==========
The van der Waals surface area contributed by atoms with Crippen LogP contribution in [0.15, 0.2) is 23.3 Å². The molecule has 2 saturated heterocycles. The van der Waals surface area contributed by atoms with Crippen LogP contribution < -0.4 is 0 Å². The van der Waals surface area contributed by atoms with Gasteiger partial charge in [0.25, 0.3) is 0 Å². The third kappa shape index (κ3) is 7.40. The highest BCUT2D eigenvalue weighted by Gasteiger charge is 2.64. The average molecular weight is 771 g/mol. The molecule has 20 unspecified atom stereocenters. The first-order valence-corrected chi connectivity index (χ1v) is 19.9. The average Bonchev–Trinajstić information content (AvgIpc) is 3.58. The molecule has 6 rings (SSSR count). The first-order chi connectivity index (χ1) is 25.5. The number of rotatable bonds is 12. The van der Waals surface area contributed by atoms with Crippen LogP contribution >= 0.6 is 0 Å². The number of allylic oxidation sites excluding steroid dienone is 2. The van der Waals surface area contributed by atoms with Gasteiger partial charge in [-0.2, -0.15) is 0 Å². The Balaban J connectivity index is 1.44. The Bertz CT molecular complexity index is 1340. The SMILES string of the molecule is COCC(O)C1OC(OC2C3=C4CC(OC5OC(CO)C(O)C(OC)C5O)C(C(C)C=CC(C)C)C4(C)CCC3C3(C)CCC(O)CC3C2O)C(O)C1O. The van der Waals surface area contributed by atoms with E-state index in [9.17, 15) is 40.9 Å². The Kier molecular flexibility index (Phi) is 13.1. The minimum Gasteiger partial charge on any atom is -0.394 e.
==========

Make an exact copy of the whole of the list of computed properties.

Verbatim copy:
The van der Waals surface area contributed by atoms with Crippen LogP contribution in [0.15, 0.2) is 23.3 Å². The molecule has 2 saturated heterocycles. The van der Waals surface area contributed by atoms with Crippen LogP contribution < -0.4 is 0 Å². The van der Waals surface area contributed by atoms with Gasteiger partial charge in [0.25, 0.3) is 0 Å². The third kappa shape index (κ3) is 7.40. The highest BCUT2D eigenvalue weighted by Gasteiger charge is 2.64. The average molecular weight is 771 g/mol. The molecule has 20 unspecified atom stereocenters. The first-order valence-corrected chi connectivity index (χ1v) is 19.9. The average Bonchev–Trinajstić information content (AvgIpc) is 3.58. The molecule has 6 rings (SSSR count). The first-order chi connectivity index (χ1) is 25.5. The number of rotatable bonds is 12. The van der Waals surface area contributed by atoms with Crippen LogP contribution >= 0.6 is 0 Å². The number of allylic oxidation sites excluding steroid dienone is 2. The van der Waals surface area contributed by atoms with Gasteiger partial charge in [-0.2, -0.15) is 0 Å². The Balaban J connectivity index is 1.44. The Bertz CT molecular complexity index is 1340. The SMILES string of the molecule is COCC(O)C1OC(OC2C3=C4CC(OC5OC(CO)C(O)C(OC)C5O)C(C(C)C=CC(C)C)C4(C)CCC3C3(C)CCC(O)CC3C2O)C(O)C1O. The van der Waals surface area contributed by atoms with E-state index in [9.17, 15) is 40.9 Å². The Kier molecular flexibility index (Phi) is 13.1. The minimum Gasteiger partial charge on any atom is -0.394 e.